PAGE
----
Surprisingly, it has been found that a group of polypeptides have fungicidal activity. The polypeptides according to the invention are characterized by being identical with at least 12 contiguous amino acid residues of SEQ ID No. 2, especially having at least 65% sequence homology with amino acid sequence SEQ ID No. 2.
 Typically, exposure to the polypeptides according to the invention at a concentration of 1 to 1000 μM, especially 2 μM, leads to a half-maximum inhibition of the spore germination of Fusarium graminearum.
 In one embodiment, the polypeptide according to the invention is identical with SEQ ID No. 1 or SEQ ID No. 2.
 In another embodiment of the invention, the polypeptide according to the invention is effective against the growth of organisms of the genera Fusarium and/or Phytophthora.
 The polypeptide according to the invention may be derivatized, especially at the N terminal, C terminal and/or in the peptide chain. The derivatization of the N terminal may include partial or complete alkylation, acylation or another N modification. The derivatization of the C terminal may include amidation, esterification or another modification of the terminal carboxy group. The derivatization of the polypeptide chain may include, in particular, a modification to improve the properties of the polypeptide according to the invention, for example, PEGylation, HESylation or the like. If desired, the polypeptide according to the invention may also be coupled to structural units having binding affinity for cellular structures of the organism against which the polypeptide according to the invention is to be employed. Suitable derivatizations for achieving modified properties of polypeptides are known to the skilled person. Derivatives of the polypeptide according to the invention having the mentioned activities are also claimed according to the invention.
 In particular, the present invention relates to a polypeptide with the following sequence:
TABLE-US-00001 Z1-QHGYGAGGHGQQGYGSQHSSHAPQGGHVVREQGFSGHVHEQQAGHH HEAGHHEQAGHHEQSGQQVHGQGHGYK-Z2,
 Z1 is the N-terminal end of the polypeptide, or a derivative of the terminal amino group of the polypeptide, or a chain of up to ten arbitrary amino acids;
 Z2 is the C-terminal end of the polypeptide, or a derivative of the terminal carboxy group of the polypeptide, or a chain of up to ten arbitrary amino acids.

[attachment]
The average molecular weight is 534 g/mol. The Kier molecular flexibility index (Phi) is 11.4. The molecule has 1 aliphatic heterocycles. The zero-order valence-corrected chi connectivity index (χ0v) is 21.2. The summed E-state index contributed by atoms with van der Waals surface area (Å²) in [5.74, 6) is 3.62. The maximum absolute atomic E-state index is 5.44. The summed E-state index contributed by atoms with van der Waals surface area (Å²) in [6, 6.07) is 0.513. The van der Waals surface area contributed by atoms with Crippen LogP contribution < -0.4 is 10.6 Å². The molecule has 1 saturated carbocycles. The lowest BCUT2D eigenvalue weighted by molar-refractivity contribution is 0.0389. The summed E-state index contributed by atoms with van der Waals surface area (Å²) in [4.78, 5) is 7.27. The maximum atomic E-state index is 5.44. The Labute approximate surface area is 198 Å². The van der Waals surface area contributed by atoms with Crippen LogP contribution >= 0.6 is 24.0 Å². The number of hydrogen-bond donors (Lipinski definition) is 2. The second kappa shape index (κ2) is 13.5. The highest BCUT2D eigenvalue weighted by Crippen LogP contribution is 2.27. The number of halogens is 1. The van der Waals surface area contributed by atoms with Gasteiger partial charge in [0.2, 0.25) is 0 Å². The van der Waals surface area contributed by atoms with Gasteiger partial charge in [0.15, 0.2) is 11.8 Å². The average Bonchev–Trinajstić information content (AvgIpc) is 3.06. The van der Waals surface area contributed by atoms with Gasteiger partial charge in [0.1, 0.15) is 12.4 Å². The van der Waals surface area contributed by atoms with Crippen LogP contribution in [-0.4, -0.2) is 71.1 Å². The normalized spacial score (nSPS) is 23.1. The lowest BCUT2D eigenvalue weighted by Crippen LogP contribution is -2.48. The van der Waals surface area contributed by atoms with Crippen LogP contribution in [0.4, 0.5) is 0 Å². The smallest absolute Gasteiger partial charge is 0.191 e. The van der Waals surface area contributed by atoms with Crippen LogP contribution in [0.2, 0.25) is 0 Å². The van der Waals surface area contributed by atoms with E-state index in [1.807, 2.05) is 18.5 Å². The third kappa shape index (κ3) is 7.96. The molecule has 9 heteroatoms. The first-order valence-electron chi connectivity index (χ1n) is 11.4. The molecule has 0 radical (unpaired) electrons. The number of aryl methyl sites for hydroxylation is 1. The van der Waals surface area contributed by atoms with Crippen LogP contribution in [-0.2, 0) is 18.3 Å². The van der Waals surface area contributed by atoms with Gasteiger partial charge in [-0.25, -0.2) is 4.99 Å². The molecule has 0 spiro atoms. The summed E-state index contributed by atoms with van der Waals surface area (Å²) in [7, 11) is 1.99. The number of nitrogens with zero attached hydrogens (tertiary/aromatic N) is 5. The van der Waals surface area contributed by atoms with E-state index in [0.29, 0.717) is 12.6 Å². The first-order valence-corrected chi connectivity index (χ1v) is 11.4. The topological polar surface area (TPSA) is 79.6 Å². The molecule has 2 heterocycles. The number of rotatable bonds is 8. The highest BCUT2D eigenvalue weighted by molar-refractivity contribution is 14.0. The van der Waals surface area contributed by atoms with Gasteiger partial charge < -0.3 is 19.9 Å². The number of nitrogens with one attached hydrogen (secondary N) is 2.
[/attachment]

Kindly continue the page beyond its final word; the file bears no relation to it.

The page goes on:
In particular, Z2 may have an amino acid sequence of SHGY-Z3, wherein Z3 is the C-terminal end of the polypeptide, or a derivative of the terminal carboxy group of the polypeptide, or a chain of up to six arbitrary amino acids.
 In another embodiment of the invention, the polypeptide according to the invention may have D-amino acids or a D-retro-inverso peptide structure in part or completely in the peptide chain.
 The invention also relates to the use of a polynucleotide coding for the polypeptide according to the invention for producing the polypeptide according to the invention, or for controlling fungi, wherein said polynucleotide has a sequence that hybridizes under conditions of stringency using 0.2×SSC at 42° C. for washing with an oligo- or polynucleotide probe selected from the group:
 the complementary strand to nucleotide residues 1 to 231 from SEQ ID No. 3;
 the complementary strand to nucleotide residues 1 to 102 from SEQ ID No. 3;
 the complementary strand to nucleotide residues 103 to 331 from SEQ ID No. 3;
 the complementary strand to nucleotide residues 18 to 251 from SEQ ID No. 4;
 the complementary strand to nucleotide residues 18 to 119 from SEQ ID No. 4;
 the complementary strand to nucleotide residues 120 to 251 from SEQ ID No. 4.
 The present invention also relates to the use of the polypeptide according to the invention or of a nucleic acid according to the invention coding for such a polypeptide for controlling fungi, especially fungi causing plant diseases; organisms of the genera Fusarium and/or Phytophthora; organisms of the class Peronosporomycetes.